It isn't known where the rest of the Avengers are during the kidnapping. Since the entire event happens in the space of about eight hours, it could simply be considered too difficult to gather the Avengers in that short space of time.
Thor lives in Asgard most of the time. Until they repair the technology/magic which creates the Rainbow bridge, I suspect commuting is out of the question.
The Hulk: As seen in the Avenger's movie, it is likely the Hulk spends his time as far away from other people who know who he is as possible. An eight hour window probably makes getting his attention challenging. Nor is he known for his subtlety. The last thing you want is HULK SMASHING his way toward the problem you are trying to sneak up on.
Hawkeye and Black Widow are both SHIELD operatives and could easily be on assignments anywhere on the planet. While they might be perfect for the job, they could just as easily be in Kazakhstan doing a secret operation.
Captain America, currently a fellow out of time, is probably being brought up to speed and likely living in a SHIELD base while he catches up on the last sixty years of history. He would likely be very concerned if he knew of the kidnapping but no information had been made public at the time, so he would not be mobilized either.
Most importantly, in the comic genre, it is common for a superhero to be alone on a mission even though the world is slathered in potential metahumans who COULD be available but aren't. We are supposed to accept the idea superheroes are always engaged in something which occupies their time and makes them unavailable to the star of the comic we're reading. Comics poke fun at this sometimes when they have the Avengers call the Fantastic Four and Reed Richards answers from the Negative Zone saying he wishes he could help but they have their own problems.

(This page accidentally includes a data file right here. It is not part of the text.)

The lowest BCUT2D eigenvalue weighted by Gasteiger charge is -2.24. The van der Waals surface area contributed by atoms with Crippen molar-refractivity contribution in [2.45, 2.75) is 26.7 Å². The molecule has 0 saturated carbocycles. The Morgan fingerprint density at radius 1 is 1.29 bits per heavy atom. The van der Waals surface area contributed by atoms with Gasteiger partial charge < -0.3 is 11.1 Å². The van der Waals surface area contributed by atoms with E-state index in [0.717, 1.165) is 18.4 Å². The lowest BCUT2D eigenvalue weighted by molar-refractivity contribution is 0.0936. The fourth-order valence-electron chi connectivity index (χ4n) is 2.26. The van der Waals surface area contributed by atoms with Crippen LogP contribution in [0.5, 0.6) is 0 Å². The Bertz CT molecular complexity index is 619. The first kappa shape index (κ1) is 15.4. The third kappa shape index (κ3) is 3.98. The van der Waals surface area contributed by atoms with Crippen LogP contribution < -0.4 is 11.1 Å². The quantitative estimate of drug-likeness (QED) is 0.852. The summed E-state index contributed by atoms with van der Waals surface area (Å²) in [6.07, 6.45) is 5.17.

Kevin Feige, Marvel Studios President stated in an interview:
Journalist: After cell phones came out horror directors had to come up with elaborate ways to explain why people wouldn’t call someone on a cell phone for help, now that all The Avengers know each other do you have to come up with excuses for why Tony Stark wouldn’t reach out when he needs a hand?
Feige: It’s a good question, and it’s sort of half and half. I am betting that like the comics you don’t have to keep – if you are reading a standalone “Iron Man” comic, they don’t spend every page explaining where every other Marvel hero is. The audience kind of accepts that there are times when they’re on their own and there are times when they are together. I’m betting that movie audiences will feel the same way. That being said, there is a little bit of lip service here and there to that. There is also just the very nature of Tony wants to, once he barely survives that house attack you saw today, and even you saw it in the message he left for Pepper, he’s basically saying “I’m going off the grid to try to figure something out.”